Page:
Every week, students in the Spring Creek Afterschool Program expand their knowledge of environmental science, agriculture, and sustainability through various activities with Garden Educator, Jacqui Roytman at the Spring Creek Recreational Fund’s (SCRF) Urban Garden Classroom (UGC). Until December, students are able to learn outside of the classroom, exploring every corner of the UGC where they can learn scientific concepts through first-hand experiences.
The first few weeks of classes focused on reacquainting students with the garden rules, maintenance, and the basics of garden-ing. As the classes progress from the fall to winter seasons, Roytman has been explaining to students how the change in climate affects the things that grow in the garden. The final harvest of the edible flower nasturtium, herbs like basil, lavender, lemon grass, rosemary, and thyme were plucked by the stu-dents, who each took turns smelling and tasting the plants.
“Closing up the garden is like we are putting the garden to sleep during the winter months,” Roytman said to the students. As the students help clear the garden beds and amend the soil, Roytman showed them how to plant cover crops. A cover crop helps to keep the soil active over the harsh, snowy, and cold winter months so that it remains properly aerated and nutrient enriched. Plants such as Austrian peas help adjust nitrogen levels in the soil, while grass or winter wheat help to revitalize nutrients.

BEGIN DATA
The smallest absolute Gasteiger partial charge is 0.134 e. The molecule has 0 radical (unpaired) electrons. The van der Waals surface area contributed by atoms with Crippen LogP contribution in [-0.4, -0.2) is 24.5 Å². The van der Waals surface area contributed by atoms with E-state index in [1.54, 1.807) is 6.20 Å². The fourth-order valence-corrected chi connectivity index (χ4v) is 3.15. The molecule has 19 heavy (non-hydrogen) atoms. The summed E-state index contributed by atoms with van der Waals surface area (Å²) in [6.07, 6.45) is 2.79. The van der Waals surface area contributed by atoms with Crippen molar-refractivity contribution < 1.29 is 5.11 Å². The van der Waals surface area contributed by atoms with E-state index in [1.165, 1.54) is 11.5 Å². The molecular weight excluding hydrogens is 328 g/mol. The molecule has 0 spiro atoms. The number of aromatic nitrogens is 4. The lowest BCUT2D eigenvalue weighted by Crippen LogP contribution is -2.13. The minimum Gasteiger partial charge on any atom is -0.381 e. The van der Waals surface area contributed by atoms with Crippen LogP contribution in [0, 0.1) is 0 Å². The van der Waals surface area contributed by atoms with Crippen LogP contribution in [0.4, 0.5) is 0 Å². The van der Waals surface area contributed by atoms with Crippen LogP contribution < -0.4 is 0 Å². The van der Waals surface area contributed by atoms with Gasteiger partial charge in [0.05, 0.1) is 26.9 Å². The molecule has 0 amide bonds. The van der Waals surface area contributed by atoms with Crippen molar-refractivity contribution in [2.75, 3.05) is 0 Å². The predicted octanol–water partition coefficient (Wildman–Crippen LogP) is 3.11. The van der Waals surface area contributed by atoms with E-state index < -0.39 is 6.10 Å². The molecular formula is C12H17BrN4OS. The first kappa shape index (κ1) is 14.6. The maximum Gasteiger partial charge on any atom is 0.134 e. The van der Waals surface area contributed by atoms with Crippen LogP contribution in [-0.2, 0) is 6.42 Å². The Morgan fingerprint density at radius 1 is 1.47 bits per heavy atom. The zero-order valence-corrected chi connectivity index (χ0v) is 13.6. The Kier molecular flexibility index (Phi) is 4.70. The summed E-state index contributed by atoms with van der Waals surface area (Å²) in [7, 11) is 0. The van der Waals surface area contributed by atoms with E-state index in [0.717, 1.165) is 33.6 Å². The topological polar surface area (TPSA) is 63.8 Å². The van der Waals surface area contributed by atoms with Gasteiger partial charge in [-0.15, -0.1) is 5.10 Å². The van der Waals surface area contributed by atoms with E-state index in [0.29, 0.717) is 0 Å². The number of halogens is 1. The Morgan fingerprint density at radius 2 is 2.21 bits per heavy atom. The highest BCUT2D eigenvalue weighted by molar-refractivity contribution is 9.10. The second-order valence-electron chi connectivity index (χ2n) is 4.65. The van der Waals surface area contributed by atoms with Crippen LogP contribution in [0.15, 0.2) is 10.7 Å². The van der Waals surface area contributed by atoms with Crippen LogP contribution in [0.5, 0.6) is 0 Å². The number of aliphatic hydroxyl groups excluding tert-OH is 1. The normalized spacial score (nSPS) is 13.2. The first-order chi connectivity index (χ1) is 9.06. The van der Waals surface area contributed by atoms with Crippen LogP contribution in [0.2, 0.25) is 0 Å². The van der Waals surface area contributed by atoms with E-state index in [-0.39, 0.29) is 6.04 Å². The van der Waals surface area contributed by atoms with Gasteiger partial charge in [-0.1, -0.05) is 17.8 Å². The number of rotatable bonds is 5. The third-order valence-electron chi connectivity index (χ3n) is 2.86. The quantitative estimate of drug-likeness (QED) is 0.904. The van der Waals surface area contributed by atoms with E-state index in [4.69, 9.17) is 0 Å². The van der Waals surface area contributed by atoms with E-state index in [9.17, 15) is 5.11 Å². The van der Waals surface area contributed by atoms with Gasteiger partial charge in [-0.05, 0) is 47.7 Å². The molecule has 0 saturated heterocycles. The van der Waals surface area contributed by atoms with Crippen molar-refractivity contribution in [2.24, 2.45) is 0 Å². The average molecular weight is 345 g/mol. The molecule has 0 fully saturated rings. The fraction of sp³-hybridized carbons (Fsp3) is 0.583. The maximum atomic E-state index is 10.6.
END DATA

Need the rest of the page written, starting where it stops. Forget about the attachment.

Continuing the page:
Daffodils are also planted during the fall, not just as a cover crop, but as a sure sign of spring when they blossom in March or April. Before planting daffodil bulbs, Roytman makes sure to read to the students Elizabeth Honey’s “That’s Not a Daffodil.” This story helps students understand that the bulb, which looks like an onion, is actually a beautiful daffodil waiting to be planted.
The bulb’s roots slowly spread out over the course of the winter, and then as the weather becomes warm-er the plant grows until it sprouts out from the ground, and then when it is spring time it blossoms. These daffodils then attract pollinators, which are bees, butterflies, and other insects, which help spread nectar to other plants. This helps fertilize other flowers, creating seeds and fruit in the surrounding community.
Each Spring Creek Afterschool Program class has had the chance to learn about the daffodils, and plant them throughout the UGC. Garden shovels in hand, the children were happy to dig deep into the dirt, see wiggly worms, and plant their daffodil bulbs.
Photo by Amanda Moses